— Posted by Elizabeth (February 17, 2012 at 9:07 pm)
“What are you giving up this Lent?”
Wednesday marks the beginning of Lent, and prayer, fasting, and almsgiving are traditionally practiced over the next forty days. We give up meat on Fridays while fasting on Ash Wednesday and Good Friday, but many Catholics also practice an additional form of fasting from something such as candy, or desserts, or coffee.
I never really understood why. When people asked me what I was giving up, I always would tell them that my Lenten resolution was to spend more time in prayer, or go to daily Mass. To me, that would make me MUCH holier than giving up chocolate!
And honestly, it wasn’t just some excuse so I could stuff my face with cake and laugh while my friends watched miserably. I think it was because I’d since outgrown the ‘sugar-phase’ every child goes through, and giving up candy just wasn’t that hard anymore. It didn’t really mean that much to me.
Nevertheless, I had somewhat lost the understanding of fasting. Because the point of fasting isn’t some external show of going through the motions.
Through the sacrifice of fasting, we learn self mastery and self control over the appetites. And what’s true in small things carries over into big things.
According to St. Thomas Aquinas, fasting is the guardian of chastity, and it holds true. Fasting strengthens the virtue of temperance, and the more we master temperance in the area of food and drink, the more temperance we gain against lust. If we can’t practice self-denial when it comes to food, it will only be an uphill battle when it comes to saying no to our sexual appetites.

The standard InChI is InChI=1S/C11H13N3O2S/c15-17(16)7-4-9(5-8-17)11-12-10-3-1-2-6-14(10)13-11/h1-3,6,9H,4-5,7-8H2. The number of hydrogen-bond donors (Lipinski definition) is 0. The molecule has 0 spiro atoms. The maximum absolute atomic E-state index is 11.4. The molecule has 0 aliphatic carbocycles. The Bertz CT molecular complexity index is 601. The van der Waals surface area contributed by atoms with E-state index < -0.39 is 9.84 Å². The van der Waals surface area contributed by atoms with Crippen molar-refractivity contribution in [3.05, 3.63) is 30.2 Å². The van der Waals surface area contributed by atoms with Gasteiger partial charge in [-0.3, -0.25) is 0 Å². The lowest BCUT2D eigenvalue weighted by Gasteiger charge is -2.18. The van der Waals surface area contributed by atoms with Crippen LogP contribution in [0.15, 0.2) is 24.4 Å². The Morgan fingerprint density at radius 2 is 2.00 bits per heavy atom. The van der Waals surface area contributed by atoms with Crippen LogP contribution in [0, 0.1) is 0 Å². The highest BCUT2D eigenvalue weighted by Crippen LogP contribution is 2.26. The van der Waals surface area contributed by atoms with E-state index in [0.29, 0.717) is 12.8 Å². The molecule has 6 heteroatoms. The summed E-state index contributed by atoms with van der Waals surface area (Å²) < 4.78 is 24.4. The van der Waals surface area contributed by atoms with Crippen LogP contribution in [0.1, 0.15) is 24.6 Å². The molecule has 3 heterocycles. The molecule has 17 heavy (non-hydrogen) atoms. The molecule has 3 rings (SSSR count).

Fasting frees us from a certain bondage to the material things. And when we are no longer enslaved to the senses, we discover a freedom, and virtue is not so difficult as the world tells us.
So for me, giving up candy is easy. Pick something hard, like drinking water with your meals or giving up cappuccino from your favorite coffee place. And for heaven’s sake, offer it up!
When you grit your teeth and walk past Starbucks, or when your stomach is growling because you’re not eating between meals yet your friends are devouring mouthwatering hors d’oeuvres, offer it up for a specific person or intention. Because it’s infinitely more worthwhile (and much more motivating) to offer it up for your future husband – or wife.
Virtue doesn’t come without effort. By definition, virtue is a disposition to do the good easily, joyfully, and promptly. Develop virtue in small things, because as with anything, what we do in small things carries over to how we act in important situations.